Although Evelyn recognizes the value of a generationally diverse team, she appears to have overlooked some of the important needs that such a group may have. Meaningful relationships must start with a foundation of trust. That can be challenging for any group to develop, but it is even more difficult when team members are starting from diverse positions. 

Evelyn should consider providing some basic education to the team, as many of them may not appreciate the magnitude of differences introduced by generational diversity. Educational activities can be structured or nonstructured, and they can be as basic as talking openly about the need to value each other and the contributions each team member can make. Moreover, Evelyn needs to set the tone for an environment in which diversity and respect can thrive. Everyone on the team needs to communicate and remain open to ideas and attitudes that may be very different than their own. For example, a more traditional team member shouldn’t immediately assume that a younger auditor who wears ear buds in the office is neglecting his or her work duties. Many Gen Yers successfully managed their high school and college studies while listening to portable media players — listening to music helps them focus, thus enhancing their productivity.

Evelyn and her management team also need to find the “reward triggers” that work for different groups of individuals. Managers can no longer assume that “one size fits all” in terms of employee recognition. Although everyone enjoys praise, younger staff members seem to have a particular need for active, timely feedback. Moreover, audit groups should celebrate departmental and personal achievements openly — recognition activities don’t have to wait for annual evaluations or compensation adjustments.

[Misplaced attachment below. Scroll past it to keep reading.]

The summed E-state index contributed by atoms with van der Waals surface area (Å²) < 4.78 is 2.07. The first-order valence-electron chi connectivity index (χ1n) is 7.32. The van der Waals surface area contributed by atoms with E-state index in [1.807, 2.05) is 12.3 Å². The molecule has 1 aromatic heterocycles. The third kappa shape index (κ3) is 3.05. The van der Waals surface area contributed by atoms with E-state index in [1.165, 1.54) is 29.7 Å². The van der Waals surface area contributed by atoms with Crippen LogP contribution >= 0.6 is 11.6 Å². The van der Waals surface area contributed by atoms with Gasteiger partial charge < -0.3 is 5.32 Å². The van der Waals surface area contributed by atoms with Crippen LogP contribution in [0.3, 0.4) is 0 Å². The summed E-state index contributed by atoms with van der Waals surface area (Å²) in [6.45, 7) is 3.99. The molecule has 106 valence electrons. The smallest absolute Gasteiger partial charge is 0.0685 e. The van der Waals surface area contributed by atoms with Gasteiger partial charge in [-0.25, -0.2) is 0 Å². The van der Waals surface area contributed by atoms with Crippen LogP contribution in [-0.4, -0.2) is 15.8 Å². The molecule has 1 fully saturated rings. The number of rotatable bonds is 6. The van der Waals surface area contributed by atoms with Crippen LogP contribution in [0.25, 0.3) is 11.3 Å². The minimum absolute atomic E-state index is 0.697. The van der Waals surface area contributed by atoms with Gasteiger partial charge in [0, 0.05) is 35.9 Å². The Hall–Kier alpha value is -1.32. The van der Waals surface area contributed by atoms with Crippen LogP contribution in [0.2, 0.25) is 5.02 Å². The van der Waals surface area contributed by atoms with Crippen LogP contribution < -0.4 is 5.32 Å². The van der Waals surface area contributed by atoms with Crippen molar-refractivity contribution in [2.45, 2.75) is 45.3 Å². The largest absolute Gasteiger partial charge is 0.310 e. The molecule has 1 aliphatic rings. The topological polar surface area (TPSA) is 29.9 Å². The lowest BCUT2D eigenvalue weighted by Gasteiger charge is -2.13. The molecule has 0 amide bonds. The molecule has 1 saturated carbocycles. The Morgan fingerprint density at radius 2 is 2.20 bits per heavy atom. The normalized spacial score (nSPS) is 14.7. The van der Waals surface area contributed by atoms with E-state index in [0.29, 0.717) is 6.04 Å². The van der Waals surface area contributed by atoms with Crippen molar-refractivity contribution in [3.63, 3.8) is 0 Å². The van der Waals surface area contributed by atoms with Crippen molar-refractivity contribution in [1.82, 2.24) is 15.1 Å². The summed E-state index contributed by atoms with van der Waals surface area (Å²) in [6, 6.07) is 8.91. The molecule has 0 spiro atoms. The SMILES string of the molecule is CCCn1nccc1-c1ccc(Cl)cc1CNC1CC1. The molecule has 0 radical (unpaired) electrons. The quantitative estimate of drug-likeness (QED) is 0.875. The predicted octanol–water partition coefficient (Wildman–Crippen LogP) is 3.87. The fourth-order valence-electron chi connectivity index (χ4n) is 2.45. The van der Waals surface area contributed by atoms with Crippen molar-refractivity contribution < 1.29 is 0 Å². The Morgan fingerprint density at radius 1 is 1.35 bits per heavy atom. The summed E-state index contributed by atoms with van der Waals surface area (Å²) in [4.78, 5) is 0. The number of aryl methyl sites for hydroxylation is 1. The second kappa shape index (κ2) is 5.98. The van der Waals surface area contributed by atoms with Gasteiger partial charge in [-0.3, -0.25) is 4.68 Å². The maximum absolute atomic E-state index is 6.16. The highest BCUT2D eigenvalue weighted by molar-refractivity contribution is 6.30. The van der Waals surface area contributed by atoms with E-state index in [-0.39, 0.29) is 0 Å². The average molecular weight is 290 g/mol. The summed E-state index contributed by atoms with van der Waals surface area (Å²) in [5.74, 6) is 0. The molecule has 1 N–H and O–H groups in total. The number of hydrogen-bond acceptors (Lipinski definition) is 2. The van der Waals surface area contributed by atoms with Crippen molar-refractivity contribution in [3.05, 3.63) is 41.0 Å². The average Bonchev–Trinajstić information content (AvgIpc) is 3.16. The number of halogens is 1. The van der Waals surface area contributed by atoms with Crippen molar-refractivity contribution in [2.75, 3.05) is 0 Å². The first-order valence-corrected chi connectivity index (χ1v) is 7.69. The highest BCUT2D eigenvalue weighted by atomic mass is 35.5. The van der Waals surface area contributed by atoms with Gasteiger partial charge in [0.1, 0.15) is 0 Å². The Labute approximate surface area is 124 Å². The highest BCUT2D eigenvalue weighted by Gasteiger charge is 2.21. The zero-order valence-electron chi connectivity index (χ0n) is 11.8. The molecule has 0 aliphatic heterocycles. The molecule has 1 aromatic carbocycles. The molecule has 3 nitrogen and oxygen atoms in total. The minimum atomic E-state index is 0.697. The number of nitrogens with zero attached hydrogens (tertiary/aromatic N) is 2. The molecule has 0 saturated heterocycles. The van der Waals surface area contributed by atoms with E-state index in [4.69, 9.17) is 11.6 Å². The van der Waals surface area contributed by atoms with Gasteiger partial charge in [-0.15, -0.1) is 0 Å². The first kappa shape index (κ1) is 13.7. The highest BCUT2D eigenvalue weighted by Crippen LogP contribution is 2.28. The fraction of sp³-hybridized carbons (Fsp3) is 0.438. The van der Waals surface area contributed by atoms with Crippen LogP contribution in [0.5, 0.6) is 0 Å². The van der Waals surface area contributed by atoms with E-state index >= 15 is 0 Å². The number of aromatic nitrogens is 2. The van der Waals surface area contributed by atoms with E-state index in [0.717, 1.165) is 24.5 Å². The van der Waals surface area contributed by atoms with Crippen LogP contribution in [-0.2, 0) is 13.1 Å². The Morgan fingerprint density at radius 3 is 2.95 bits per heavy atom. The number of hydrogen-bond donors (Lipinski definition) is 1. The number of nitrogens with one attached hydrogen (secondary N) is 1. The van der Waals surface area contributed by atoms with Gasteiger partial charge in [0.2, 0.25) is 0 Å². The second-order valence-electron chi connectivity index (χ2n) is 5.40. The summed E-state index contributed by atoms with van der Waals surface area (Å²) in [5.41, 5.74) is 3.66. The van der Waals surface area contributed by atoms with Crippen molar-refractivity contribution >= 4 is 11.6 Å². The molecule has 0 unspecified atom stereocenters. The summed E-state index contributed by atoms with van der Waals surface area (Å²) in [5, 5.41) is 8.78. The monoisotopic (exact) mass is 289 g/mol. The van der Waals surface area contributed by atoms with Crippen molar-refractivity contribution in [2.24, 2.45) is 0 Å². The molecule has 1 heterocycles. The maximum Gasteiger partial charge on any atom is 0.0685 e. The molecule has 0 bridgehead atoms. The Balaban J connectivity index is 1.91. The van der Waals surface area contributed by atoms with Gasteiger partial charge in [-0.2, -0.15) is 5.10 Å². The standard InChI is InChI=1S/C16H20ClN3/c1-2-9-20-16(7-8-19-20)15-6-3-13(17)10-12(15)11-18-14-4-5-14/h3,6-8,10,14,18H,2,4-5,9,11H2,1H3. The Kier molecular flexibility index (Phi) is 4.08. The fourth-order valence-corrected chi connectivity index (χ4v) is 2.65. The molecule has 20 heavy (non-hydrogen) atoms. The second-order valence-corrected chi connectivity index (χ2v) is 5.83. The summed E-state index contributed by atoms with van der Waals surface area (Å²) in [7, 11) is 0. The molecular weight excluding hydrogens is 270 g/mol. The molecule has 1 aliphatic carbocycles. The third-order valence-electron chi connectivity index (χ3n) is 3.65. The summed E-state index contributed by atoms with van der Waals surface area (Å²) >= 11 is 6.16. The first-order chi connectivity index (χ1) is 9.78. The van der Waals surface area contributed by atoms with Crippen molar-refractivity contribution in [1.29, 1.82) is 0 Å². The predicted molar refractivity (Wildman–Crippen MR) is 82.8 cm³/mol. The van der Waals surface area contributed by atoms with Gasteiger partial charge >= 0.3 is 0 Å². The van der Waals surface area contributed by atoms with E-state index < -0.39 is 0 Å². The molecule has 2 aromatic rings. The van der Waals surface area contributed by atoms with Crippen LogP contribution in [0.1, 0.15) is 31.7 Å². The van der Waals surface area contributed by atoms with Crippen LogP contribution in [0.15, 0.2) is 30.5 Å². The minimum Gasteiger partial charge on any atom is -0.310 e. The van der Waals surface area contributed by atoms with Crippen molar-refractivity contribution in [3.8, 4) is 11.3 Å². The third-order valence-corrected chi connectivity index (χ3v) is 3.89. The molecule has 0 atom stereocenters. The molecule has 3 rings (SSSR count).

Lastly, Evelyn could work to identify opportunities for thoughtfully matching team members among the different generational groups. Finding the right mix of age segments for a team is important not only on engagement assignments but also for administrative and nonwork activities. My staff has said they often learn more about each other in the car on the way to lunch than they might when working on a project.

 

Donald A. Sinko, CPA

Chief Integrity Officer

Cleveland Clinic

Evelyn did, in fact, misjudge the state of her department’s workplace relationships — she should take advantage of this opportunity to not only salvage these relationships, but to significantly improve them. Maintaining a balanced mix of multigenerational employees can be beneficial, and when managed effectively it can lead to improved departmental performance. 

The department appears to be in need of increased communication among all staff levels. Does Evelyn primarily talk to her managers, or does she also talk frequently to each staff member? Do her department goals include communication and staff development, or are they only focused on production? 

Evelyn may want to consider hiring a consultant with experience in generational differences to meet with her team members and advise them on this topic. Even if her budget does not allow for a consultant, Evelyn can still find a wealth of information on the Internet to help initiate and guide the discussion. She could examine the various approaches that can be effective in improving employee engagement, as well as different ways of communicating and rewarding performance. 

Evelyn should ask her employees to develop an employee engagement plan, which can include a communications plan, a rewards or recognition program, and fun events throughout the year to help employees get to know each other better. The plan would help reduce friction among the generations and enable employees to understand that generational differences can be a departmental strength, not a weakness. 


Intergenerational Divide
This was an excellent article. If feel that the most profound statement that managers need to take away from this article is that managing intergenerational teams require "active management".
Posted By: Carol S.
2010-12-02 9:20 AM